Rainy Days and Sundays

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The sun woke me early this morning. 

It’s always a welcome awakening. Shining through my east bedroom window the beam strikes the mirror (positioned to catch it) and light floods the entire room. For a few moments, I lay silent, letting the illumination fill me; it reaches into the shadowed corners of my psyche and I feel both hope and purpose propelling me to rise.

This morning, like most, I fed the cat, made my coffee and completed my morning devotionals, a changing mix including meditation, prayer, intentions, reading, and journaling. Now, I’m sitting in my quiet space and the clear sky has given way to gray clouds. I hear the sound of soft but steady rain and it evokes a different feeling than the sunrise, a calm sense of contentment and appreciation. I’m reassured that all I need is provided in balance, in light and dark, sunshine and rain, stars and moon in the black velvet night, joy and sorrow, growth and rest.

It’s not always so easy to remember this. Quiet mornings become busy days and the voices of doubt and fear speak louder to me than the silent proof all around me that the light always returns, the bounty of earth blooms every spring, that I live in a place and time where my needs are easily met, and my worries are mostly a foolish waste of my time in this life.

“But all shall be well, and all shall be well, and all manner of things shall be well.”

~ Julian of Norwich

It’s sometimes difficult to wrap my brain around what the 14th-century holy woman intuited in her messages from the Saviour of her understanding, Jesus Christ. It’s not as simple as saying this too shall pass. I think more so it means that what we experience in our human existence as suffering—unmet need, loss, sorrow, pain, illness, and death, are as well in the fact of their existence as when they are overcome; all manner of things shall be well.

It’s from the sun and the rain that bounty grows, it’s from the adversity and the prosperity that we grow. All manner of things.

Each of us meets our metaphorical rainy days against the backdrop of our personal experience. I have buried four young men in our family, my step-son and three sons-in-law, the most recent just six months ago. The depth of that despair is now familiar to me and colors the lens of my perspective.

Friends wonder how I survive, how I go on. For some time, I thought I didn’t have a choice; the world goes on, the sun continues to rise every day, sometimes the rain falls. I am faced with the same challenges and triumphs I have encountered before, and will again in many guises.

But with such great loss, has come a gift of deeper insight. I now see that the joys and sorrow of life dress differently for everybody but are felt the same. I may be able to look at a mother who mourns the loss of a baby never held in her arms and know she cannot imagine the deeper sorrow of losing one she has known and watched grow, maybe to adulthood; it doesn’t matter because this is her greatest pain.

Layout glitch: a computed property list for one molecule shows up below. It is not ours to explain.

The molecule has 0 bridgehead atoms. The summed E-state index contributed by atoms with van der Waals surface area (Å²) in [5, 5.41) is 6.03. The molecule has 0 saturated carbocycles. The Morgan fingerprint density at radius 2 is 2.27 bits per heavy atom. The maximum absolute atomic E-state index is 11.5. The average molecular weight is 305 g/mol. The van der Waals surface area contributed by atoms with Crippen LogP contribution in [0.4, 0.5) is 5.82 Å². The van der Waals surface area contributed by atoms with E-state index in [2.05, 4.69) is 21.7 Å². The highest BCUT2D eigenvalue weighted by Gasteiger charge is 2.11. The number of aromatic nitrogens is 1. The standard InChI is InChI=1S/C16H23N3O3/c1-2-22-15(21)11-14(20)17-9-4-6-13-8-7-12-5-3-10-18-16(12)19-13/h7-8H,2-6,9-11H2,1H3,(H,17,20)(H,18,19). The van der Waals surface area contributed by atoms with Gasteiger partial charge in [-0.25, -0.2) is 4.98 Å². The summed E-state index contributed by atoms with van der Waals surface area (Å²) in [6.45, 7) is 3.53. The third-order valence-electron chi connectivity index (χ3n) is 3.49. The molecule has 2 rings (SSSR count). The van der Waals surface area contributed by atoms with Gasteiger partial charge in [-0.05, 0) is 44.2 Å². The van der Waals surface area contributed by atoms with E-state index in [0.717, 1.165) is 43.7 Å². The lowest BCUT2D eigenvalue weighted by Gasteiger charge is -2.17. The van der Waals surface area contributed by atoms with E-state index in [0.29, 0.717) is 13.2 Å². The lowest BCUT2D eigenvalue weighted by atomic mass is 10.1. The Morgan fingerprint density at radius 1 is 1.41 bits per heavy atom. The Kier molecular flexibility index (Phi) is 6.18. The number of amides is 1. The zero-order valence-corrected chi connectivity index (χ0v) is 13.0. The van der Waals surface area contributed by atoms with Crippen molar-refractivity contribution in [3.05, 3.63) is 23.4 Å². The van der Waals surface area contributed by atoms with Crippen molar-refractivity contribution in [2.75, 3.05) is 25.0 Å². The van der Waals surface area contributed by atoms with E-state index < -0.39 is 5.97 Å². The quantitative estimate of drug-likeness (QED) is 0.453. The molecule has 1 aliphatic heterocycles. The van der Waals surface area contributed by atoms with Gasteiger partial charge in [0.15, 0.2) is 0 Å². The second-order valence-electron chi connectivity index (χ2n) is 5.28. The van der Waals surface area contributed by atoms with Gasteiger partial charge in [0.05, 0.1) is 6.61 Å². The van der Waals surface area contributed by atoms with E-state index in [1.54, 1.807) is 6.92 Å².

A parent or grandparent who has never stood at the graveside of a child they nurtured and protected, sees a future taken away by drug addiction or unwanted pregnancy, or debilitating illness or injury, and feels that loss as deeply. A spouse who cares for their dying partner, or one who watches, helpless as their marriage dies in divorce, each feel their pain as intensely.

Regardless of what measure they are dealt in, sorrow and joy are the two sides of the coin that is this life. They boil down to two known quantities—what am I afraid of, and what do I yearn for?

My fear of loss is great, it haunts me daily because I know how much more I could still lose, but the depth of that loss equally expands the boundaries of my yearning for joy, because I know how much more is still here within my reach.

A moment spent with my daughters in their otherwise busy lives, the mess of my grandchildren’s muddy boots in the entryway, the comfort of a warm cat sleeping in my lap, the light of the sun breaking through the clouds, all give me infinite joy. I have only to choose to embrace it.

That is how I go on, in sunshine or in shadow.

8 Comments Add yours

  1. rrchase says:

    I love this. Well said. You write beautifully.

  2. B Hohl says:

    This is lovely, Judith. Thank-you for reminding us.

  3. So beautifully written and expressed. The first part felt like a relaxing meditation, then some tears for your losses. The last part felt so brave and makes me wonder about my own strength. Thank you Judith for sharing your beautiful self.

    1. Thank you for your response. It’s always nice to know that people are reading.

  4. lassfromyorks2001@yahoo.com says:

    Beautiful, Judith. Thank you for sharing. Sometimes different losses can affect us differently depending on where we’re at in our lives, yes. And it’s all so personal. Nice to ‘see’ you.

  5. Beautifully expressed. I loved the opening paragraphs about being bathed in light. 💖

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